Trump blames mass shootings on 'crazy people,' wants more mental institutions

Grant Boone
August 19, 2019

"And people have to start thinking about it", Trump said ahead of his campaign rally in New Hampshire. He narrowly lost the state to Hillary Clinton in the 2016 election.

Two senior Senate Democrats on Wednesday asked President Donald Trump to withdraw his $5 billion request for border wall funding and use the money on initiatives to combat gun violence in the aftermath of back-to-back mass shootings in Texas and Ohio.

Al Jazeera's Kimberly Halkett was at the president's latest campaign rally.

Trump's comments come after back-to-back mass shootings in Texas and OH left 31 people dead and dozens more injured. On Tuesday, he claimed that many Republicans support his push for strengthening background checks on gun sales - a view that appears at odds with what lawmakers are telling the President in private.

Trump said he was giving "major consideration to building new facilities for those in need" and "taking mentally deranged and risky people off the streets". He's been encouraged by some aides, including daughter Ivanka, to press on background checks. "It's not the gun that pulls the trigger - it's the person holding the gun", Trump said to roars and a standing ovation from the Manchester, N.H., crowd. The gun doesn't pull the trigger.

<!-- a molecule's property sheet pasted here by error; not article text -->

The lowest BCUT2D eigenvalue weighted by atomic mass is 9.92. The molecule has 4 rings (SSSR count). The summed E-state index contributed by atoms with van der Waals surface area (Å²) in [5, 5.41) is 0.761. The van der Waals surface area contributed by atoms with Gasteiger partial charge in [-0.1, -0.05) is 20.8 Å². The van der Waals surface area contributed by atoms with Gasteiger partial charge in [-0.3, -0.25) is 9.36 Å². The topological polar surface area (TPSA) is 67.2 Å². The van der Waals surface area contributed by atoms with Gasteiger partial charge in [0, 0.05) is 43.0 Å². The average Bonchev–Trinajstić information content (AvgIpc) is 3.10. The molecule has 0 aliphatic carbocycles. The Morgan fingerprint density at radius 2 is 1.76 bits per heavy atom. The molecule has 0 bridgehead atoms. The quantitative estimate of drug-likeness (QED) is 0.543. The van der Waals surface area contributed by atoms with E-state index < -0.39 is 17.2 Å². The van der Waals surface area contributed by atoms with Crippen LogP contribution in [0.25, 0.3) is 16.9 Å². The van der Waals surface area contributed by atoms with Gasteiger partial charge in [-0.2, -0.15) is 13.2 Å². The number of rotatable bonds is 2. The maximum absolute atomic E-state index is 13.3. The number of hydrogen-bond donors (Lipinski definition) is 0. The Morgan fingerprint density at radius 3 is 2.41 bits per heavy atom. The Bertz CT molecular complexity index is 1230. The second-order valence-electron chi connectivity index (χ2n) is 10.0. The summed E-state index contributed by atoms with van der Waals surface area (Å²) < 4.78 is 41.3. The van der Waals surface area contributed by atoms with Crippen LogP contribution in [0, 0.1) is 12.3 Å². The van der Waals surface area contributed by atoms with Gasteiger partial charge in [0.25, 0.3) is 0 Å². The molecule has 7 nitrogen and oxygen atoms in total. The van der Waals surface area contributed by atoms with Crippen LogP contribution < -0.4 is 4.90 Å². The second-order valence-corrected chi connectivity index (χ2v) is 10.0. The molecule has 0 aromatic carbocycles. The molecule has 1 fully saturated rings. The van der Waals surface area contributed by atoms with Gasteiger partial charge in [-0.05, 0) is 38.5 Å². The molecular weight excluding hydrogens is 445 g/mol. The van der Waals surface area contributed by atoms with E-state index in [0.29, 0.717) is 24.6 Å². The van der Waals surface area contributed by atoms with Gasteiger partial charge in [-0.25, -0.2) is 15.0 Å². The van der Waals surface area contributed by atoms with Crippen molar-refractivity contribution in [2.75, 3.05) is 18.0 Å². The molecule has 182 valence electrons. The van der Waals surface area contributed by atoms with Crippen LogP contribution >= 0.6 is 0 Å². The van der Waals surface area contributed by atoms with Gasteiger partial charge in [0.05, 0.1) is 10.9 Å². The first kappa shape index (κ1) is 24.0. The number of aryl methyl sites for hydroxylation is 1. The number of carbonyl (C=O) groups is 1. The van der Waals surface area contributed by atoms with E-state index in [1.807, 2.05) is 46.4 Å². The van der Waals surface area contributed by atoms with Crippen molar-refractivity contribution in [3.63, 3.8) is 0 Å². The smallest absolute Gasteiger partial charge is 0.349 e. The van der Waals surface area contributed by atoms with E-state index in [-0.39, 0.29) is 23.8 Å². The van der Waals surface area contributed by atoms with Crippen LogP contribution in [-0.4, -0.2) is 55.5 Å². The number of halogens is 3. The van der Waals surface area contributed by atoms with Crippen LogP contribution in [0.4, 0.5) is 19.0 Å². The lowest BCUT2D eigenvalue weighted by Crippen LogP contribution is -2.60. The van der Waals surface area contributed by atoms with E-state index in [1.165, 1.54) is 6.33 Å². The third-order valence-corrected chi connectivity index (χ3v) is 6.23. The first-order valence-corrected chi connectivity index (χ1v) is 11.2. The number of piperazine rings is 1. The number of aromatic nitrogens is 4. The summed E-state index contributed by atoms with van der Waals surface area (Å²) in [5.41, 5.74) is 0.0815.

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"I've been speaking to everybody about it and we don't want to see insane people owning guns, but I also want to remember that mental illness is something nobody wants to talk about", he said.

However, others calling for the return of institutions have pointed to the relative inability of people within the community to care for those with severe forms of mental illness such as schizophrenia.

Among Democrats, 87 percent blamed Trump to some degree, along with 50 percent of independent voters, but even among Republicans, more than one in five laid some of the blame for mass shootings at Trump's feet.

"Basically, it's very simple".

Senate Majority Leader Mitch McConnell, R-Ky., has rebuffed calls from Democrats to end the August recess early and call senators back to tackle gun violence. "Republicans agree with me on that. pretty much uniformly", he said. Support for universal background checks remained high at 90 percent, but support for an assault weapons ban jumped seven points from the last time Fox polled the question, from 60 percent in April to 67 percent in the new poll.

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